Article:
Why know your dominant sense?

Learning about your child’s sense will help anchor your understanding of them, give you tools to use with your communication with them and improve your everyday interactions. You’ll be more aware of what makes them react positively or negatively, and how to explain what you want them to do in a way they will understand. By knowing and using your child’s dominant sense, you can bridge the gap of communication and create a harmonious and empowering relationship with your child.

Visual children relate to the world primarily through what they see. They learn by watching how you do things and imitating you. They tend to learn to read more easily than children with other dominant senses, and they respond well to flashcards. They are easily distracted by visual input from TVs, computers, crowds, clutter and chaotic environments, as well as by any changes from what they are accustomed to. What they see is the message they get. If they see a face that looks angry they get scared, a happy-looking face makes them happy, etc. They tend to like order and enjoy organizing their toys by color, shape, size or perhaps by some other criteria of their own choosing — which may be invisible to you.

Taste and Smell children seem to pick up information in an apparently unconscious way, as though through intuition, but part of what they are picking up on is sense-based. Everyone emanates a scent, and these children often have strong responses to people’s smells, which can color their feelings about people — even though these smells may be so subtle that you and I might not notice them. These children instinctively divide people into good and bad, nice and nasty, and they can be quite intractable once they have made up their mind. There will be people they like and those they don’t and not much in between.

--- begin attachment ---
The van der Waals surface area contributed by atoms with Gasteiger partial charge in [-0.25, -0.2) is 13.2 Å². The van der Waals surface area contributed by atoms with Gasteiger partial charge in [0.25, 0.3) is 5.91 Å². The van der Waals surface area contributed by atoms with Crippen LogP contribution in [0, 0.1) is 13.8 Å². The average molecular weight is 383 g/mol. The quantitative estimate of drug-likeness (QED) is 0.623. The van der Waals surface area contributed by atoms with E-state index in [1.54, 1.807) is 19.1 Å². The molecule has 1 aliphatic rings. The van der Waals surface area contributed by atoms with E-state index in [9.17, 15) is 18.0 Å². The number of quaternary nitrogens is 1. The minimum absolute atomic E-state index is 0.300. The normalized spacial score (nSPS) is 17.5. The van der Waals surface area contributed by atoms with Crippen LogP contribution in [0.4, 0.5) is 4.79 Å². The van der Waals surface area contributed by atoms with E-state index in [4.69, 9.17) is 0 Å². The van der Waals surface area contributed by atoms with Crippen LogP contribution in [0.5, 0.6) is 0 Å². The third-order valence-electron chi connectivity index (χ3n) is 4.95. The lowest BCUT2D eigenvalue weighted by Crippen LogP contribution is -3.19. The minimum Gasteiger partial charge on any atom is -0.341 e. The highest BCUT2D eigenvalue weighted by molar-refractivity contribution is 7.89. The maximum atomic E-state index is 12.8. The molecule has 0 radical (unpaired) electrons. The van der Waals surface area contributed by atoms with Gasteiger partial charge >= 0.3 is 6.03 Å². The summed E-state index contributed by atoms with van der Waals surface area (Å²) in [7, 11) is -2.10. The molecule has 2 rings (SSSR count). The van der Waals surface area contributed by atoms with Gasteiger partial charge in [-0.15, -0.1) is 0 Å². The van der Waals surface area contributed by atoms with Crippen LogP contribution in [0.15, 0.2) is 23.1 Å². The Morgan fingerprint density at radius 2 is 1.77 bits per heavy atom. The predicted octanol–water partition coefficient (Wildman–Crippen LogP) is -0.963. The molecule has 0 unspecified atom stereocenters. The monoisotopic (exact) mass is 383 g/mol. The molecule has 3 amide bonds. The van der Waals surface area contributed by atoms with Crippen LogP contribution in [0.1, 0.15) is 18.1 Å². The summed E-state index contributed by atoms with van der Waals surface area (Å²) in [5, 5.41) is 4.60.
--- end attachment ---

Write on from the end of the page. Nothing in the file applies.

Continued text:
Tactile children experience the world physically. They need some sort of physical stimulation to acquire memory. It could be outside stimulus like being touched, or it could be self-created, like crawling. If happy they skip, if sad they need a cuddle, if angry or excited they push. Tactile children tend to learn to walk and crawl earlier than children in the other sense groupings. Their fine motor skills also tend to be slightly ahead of their peers’. Tactile children need a lot of physical contact and support. Cuddling and physical touch are necessary for them to feel safe. They will often wish to sleep with their parents as they don’t like to be alone. And they tend to learn by doing.

For auditory children, sound is their first point of call for information about everything that makes up their environment — people, places, objects, etc. They notice the tone of people’s voices, like or dislike certain places because of the noise level, love experimenting with sound and respond well to music. All feelings are either vocalized or, at older ages, verbalized: if they are angry they shout; if sad they cry loudly; and if happy, they laugh uproariously. The sequence of events is important to auditory children, who are always looking for order and patterns; they like to know the step-by-step progression of any activity and want to be told the schedule for the day. They are mathematical and logical-minded.

A child’s dominant sense impacts not just their day-to-day routines as they grow from infancy to their preschool years, but how they expresses their needs and manages their feelings. Their dominant sense also affects how they begin to learn about the world, and how they play and interact with his peers. Knowing your child’s sensory orientation will help you to be more clear-headed and effective as you guide your children through the many challenges of their early years, which in turn helps them feel more confident and self-assured as they make their way through the world.


Priscilla Dunstan is a behavioral researcher and creator of the Dunstan Baby Language and author of "Child Sense" and "Calm the Crying." She currently works in New York as a behavioral consultant. Learn more about Dunstan at www.dunstanbabynewyork.com